28. Many televisions will give you options to set up your pictures properly. My set has a cinema mode that displays 24 frames per second.for films. Aspect ratio can be manually set, giving some control if someone has set things improperly.I turn off the motion interpolation, so the soap-opera effect is eliminated. It is possible to get a good picture out of a modern TV, but it takes some menu adjusting.

  29. Conversion of movies to broadcast on TV has always been a challenge, because movies are wider than TV. It’s a problem even when you’re MAKING the movie, because any TV or computer screen that appears on the screen has to be specially modified to have a refresh rate of only 24 fps, instead of the normal 30 (for TV) or 60+ for computer monitors) If you just use stock equipment and shoot it with a movie camera, you get “banding”. The monitor draws the whole screen in less than 1/24 of a second, and then starts to draw another but doesn’t finish. This means that part of the screen is drawn twice and part of the screen is only drawn once while a single frame of film is exposed. This makes a band of higher intensity and a band of lower intensity appear on the screen. Then, when the next frame is exposed, you get the same thing but the part that gets drawn twice is a different part of the screen.
    The net effect of this is you get bands of brighter light that flow either up or down on the screen for as long as the screen is visible in the film. Apple is based in California, and IBM is based in New York, so Apple was the first computer company to make specially-timed computer displays specifically for use in production of motion pictures. For a while, it seemed like every computer in every movie was a Mac. This is the true reason why, in “Independence Day”, the alien invaders’ computer systems were compatible Jeff Goldblum’s Mac.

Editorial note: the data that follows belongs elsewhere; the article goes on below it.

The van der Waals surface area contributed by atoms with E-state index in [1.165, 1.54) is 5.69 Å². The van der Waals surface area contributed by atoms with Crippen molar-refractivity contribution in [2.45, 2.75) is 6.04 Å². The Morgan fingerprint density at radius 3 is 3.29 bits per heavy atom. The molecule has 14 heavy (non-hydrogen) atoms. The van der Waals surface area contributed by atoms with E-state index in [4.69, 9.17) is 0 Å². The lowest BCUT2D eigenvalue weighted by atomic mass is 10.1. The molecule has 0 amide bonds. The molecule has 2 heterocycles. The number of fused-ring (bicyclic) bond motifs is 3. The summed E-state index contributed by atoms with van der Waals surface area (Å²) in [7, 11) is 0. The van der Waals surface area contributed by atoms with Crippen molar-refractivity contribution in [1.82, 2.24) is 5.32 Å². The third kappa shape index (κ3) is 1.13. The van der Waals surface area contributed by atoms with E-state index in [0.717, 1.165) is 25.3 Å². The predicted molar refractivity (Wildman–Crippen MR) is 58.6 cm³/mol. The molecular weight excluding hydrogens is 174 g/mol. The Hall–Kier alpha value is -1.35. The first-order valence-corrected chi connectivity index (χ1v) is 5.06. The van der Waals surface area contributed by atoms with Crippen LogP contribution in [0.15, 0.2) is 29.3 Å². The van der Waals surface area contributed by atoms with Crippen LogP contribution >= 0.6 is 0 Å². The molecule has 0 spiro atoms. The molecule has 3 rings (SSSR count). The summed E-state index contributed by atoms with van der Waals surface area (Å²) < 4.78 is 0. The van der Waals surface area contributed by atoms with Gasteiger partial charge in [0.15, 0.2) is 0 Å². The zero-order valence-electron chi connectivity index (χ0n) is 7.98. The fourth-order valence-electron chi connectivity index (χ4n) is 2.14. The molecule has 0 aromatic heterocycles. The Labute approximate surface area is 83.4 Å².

The old way of fixing the different aspect ratio of film and video was to just use a part of every frame of movie, and discard whatever was off the edges. This conversion process is called “pan and scan”.

  30. @ SingaporeBill – Yes, there are TV options that can improve the situation, but they are highly dependent on the TV’s manufacturer, and (much worse) are also dependent on the encoding information that the network (or DVD) sends along with the signal, which can at times be defective. There are generally three choices:
    1) Letterbox: waste screen space to get the correct aspect ratio;
    2) Zoom: chop off part of the movie to fill the screen;
    3) Anamorph: squeeze (or stretch) the movie to fit the screen (and ignore the fact that people look pencil-thin or really fat).
    I almost always prefer option 1, but I have run into (thankfully very isolated) cases in which the combination of network (or DVD) signal and TV model permitted only two of the three options to be used (the one that was dropped being situation-dependent).

  31. @ Kilby: Granted it is an imperfect world but with the right settings and a decent source the results can be very satisfying. I’m willing to put up with some limitations to have access to the films I want when I want them. It sounds like you’re a bit of a cinephile too, so check out http://www.criterionchannel.com if you haven’t already. Contains the kind of films you don’t find on the regular streaming services.

    Personally, I’ve never understood the idea that the screen is “wasted” if it’s not completely filled in all dimensions. I want to see the whole picture as undistorted as possible. If it means that the whole screen isn’t full, that’s okay. The only case one can make for the practice of pan-and-scan cropping was when sets were quite small. But then the world is full of all kinds of sensation-seekers. Those who must turn the bass up to 11, colourize black and white films, and fill every pixel.